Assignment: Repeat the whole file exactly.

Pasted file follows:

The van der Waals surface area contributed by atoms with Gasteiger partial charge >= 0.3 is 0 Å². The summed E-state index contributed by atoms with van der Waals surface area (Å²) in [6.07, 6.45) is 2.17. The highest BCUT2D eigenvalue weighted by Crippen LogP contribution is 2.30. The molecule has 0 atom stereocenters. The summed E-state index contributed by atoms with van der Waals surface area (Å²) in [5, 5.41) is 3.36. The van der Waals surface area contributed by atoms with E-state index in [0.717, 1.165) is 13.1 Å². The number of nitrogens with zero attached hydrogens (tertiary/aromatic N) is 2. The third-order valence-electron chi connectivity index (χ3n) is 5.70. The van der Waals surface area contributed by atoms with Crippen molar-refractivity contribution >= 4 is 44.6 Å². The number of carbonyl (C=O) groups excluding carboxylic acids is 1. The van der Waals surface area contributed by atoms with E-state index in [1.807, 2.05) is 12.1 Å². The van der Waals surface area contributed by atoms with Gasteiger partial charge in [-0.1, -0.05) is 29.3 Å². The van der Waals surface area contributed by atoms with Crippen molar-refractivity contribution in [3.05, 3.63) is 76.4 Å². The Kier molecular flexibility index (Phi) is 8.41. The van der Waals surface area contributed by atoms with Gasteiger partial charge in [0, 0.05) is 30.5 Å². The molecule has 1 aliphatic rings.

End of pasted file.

The van der Waals surface area contributed by atoms with Gasteiger partial charge >= 0.3 is 0 Å². The summed E-state index contributed by atoms with van der Waals surface area (Å²) in [6.07, 6.45) is 2.17. The highest BCUT2D eigenvalue weighted by Crippen LogP contribution is 2.30. The molecule has 0 atom stereocenters. The summed E-state index contributed by atoms with van der Waals surface area (Å²) in [5, 5.41) is 3.36. The van der Waals surface area contributed by atoms with E-state index in [0.717, 1.165) is 13.1 Å². The number of nitrogens with zero attached hydrogens (tertiary/aromatic N) is 2. The third-order valence-electron chi connectivity index (χ3n) is 5.70. The van der Waals surface area contributed by atoms with Crippen molar-refractivity contribution >= 4 is 44.6 Å². The number of carbonyl (C=O) groups excluding carboxylic acids is 1. The van der Waals surface area contributed by atoms with E-state index in [1.807, 2.05) is 12.1 Å². The van der Waals surface area contributed by atoms with Gasteiger partial charge in [-0.1, -0.05) is 29.3 Å². The van der Waals surface area contributed by atoms with Crippen molar-refractivity contribution in [3.05, 3.63) is 76.4 Å². The Kier molecular flexibility index (Phi) is 8.41. The van der Waals surface area contributed by atoms with Gasteiger partial charge in [0, 0.05) is 30.5 Å². The molecule has 1 aliphatic rings.